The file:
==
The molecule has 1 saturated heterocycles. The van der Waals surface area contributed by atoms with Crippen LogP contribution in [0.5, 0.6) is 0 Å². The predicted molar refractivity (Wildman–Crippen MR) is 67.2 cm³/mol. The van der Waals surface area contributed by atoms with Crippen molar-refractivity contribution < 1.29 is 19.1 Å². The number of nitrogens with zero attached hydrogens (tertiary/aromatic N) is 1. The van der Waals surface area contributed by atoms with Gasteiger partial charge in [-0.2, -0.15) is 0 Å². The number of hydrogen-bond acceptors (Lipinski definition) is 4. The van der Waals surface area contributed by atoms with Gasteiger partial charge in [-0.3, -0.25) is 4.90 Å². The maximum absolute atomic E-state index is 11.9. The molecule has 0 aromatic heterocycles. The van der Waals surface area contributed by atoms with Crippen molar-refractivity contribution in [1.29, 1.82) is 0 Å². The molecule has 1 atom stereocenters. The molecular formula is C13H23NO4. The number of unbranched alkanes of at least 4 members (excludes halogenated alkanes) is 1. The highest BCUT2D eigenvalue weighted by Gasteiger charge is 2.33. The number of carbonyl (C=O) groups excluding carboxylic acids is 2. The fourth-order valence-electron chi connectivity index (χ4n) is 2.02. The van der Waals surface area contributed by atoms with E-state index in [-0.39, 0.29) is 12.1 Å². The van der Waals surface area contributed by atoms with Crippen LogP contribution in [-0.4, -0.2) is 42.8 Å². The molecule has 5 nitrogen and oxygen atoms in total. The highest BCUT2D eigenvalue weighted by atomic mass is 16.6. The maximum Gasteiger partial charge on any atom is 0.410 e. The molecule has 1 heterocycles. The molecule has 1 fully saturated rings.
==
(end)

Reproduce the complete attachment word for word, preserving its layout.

The molecule has 1 saturated heterocycles. The van der Waals surface area contributed by atoms with Crippen LogP contribution in [0.5, 0.6) is 0 Å². The predicted molar refractivity (Wildman–Crippen MR) is 67.2 cm³/mol. The van der Waals surface area contributed by atoms with Crippen molar-refractivity contribution < 1.29 is 19.1 Å². The number of nitrogens with zero attached hydrogens (tertiary/aromatic N) is 1. The van der Waals surface area contributed by atoms with Gasteiger partial charge in [-0.2, -0.15) is 0 Å². The number of hydrogen-bond acceptors (Lipinski definition) is 4. The van der Waals surface area contributed by atoms with Gasteiger partial charge in [-0.3, -0.25) is 4.90 Å². The maximum absolute atomic E-state index is 11.9. The molecule has 0 aromatic heterocycles. The van der Waals surface area contributed by atoms with Crippen molar-refractivity contribution in [1.29, 1.82) is 0 Å². The molecule has 1 atom stereocenters. The molecular formula is C13H23NO4. The number of unbranched alkanes of at least 4 members (excludes halogenated alkanes) is 1. The highest BCUT2D eigenvalue weighted by Gasteiger charge is 2.33. The number of carbonyl (C=O) groups excluding carboxylic acids is 2. The fourth-order valence-electron chi connectivity index (χ4n) is 2.02. The van der Waals surface area contributed by atoms with E-state index in [-0.39, 0.29) is 12.1 Å². The van der Waals surface area contributed by atoms with Crippen LogP contribution in [-0.4, -0.2) is 42.8 Å². The molecule has 5 nitrogen and oxygen atoms in total. The highest BCUT2D eigenvalue weighted by atomic mass is 16.6. The maximum Gasteiger partial charge on any atom is 0.410 e. The molecule has 1 heterocycles. The molecule has 1 fully saturated rings.